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|This article does not cite any references or sources. (April 2009)|
|Diagram illustrating a derivation using Bernoulli's Law|
In physics, a fluid is a substance that continually deforms (flows) under an applied shear stress. Fluids are a subset of the phases of matter and include liquids, gases, plasmas and, to some extent, plastic solids. Fluids can be defined as substances that have zero shear modulus or in simpler terms a fluid is a substance which cannot resist any shear force applied to it.
Although the term "fluid" includes both the liquid and gas phases, in common usage, "fluid" is often used as a synonym for "liquid", with no implication that gas could also be present. For example, "brake fluid" is hydraulic oil and will not perform its required incompressible function if there is gas in it. This colloquial usage of the term is also common in medicine and in nutrition ("take plenty of fluids").
Liquids form a free surface (that is, a surface not created by the container) while gases do not. The distinction between solids and fluid is not entirely obvious. The distinction is made by evaluating the viscosity of the substance. Silly Putty can be considered to behave like a solid or a fluid, depending on the time period over which it is observed. It is best described as a viscoelastic fluid. There are many examples of substances proving difficult to classify. A particularly interesting one is pitch, as demonstrated in the pitch drop experiment currently running at the University of Queensland.
Fluids display properties such as:
- not resisting deformation, or resisting it only lightly (viscosity), and
- the ability to flow (also described as the ability to take on the shape of the container).This also means that all liquids have the property of fluidity.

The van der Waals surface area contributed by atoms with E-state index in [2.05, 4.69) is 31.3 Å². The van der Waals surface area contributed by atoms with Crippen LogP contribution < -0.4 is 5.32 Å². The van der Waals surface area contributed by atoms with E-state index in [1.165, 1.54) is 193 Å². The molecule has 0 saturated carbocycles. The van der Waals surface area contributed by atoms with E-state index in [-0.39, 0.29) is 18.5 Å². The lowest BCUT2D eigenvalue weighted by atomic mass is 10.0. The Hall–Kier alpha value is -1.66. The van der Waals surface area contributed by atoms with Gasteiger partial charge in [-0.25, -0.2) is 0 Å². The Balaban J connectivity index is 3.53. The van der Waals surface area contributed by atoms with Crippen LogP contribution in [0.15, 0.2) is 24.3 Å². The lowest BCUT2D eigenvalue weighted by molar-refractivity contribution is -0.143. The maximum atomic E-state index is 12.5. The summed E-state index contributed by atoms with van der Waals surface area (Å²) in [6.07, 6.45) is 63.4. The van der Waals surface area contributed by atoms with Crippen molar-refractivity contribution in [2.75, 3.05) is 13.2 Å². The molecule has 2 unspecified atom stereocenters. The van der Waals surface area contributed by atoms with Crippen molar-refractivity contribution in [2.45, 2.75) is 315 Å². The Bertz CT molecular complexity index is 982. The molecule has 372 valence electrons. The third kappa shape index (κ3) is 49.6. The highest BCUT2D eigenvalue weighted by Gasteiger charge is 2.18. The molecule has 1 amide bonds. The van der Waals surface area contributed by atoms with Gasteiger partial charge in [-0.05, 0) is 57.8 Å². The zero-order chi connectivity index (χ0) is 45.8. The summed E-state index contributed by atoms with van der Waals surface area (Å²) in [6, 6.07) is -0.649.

Solids can be subjected to shear stresses, and to normal stresses—both compressive and tensile. In contrast, ideal fluids can only be subjected to normal, compressive stress which is called pressure. Real fluids display viscosity and so are capable of being subjected to low levels of shear stress.
In a solid, shear stress is a function of strain, but in a fluid, shear stress is a function of strain rate. A consequence of this behavior is Pascal's law which describes the role of pressure in characterizing a fluid's state.
Depending on the relationship between shear stress, and the rate of strain and its derivatives, fluids can be characterized as one of the following:
- Newtonian fluids : where stress is directly proportional to rate of strain
- Non-Newtonian fluids : where stress is not proportional to rate of strain, its higher powers and derivatives.
- continuity (conservation of mass),
- conservation of linear momentum,
- conservation of angular momentum,
- conservation of energy.
- Bird, Byron; Stewart, Warren; Lightfoot, Edward (2007). Transport Phenomena. New York: Wiley, Second Edition. p. 912. ISBN 0-471-41077-2.
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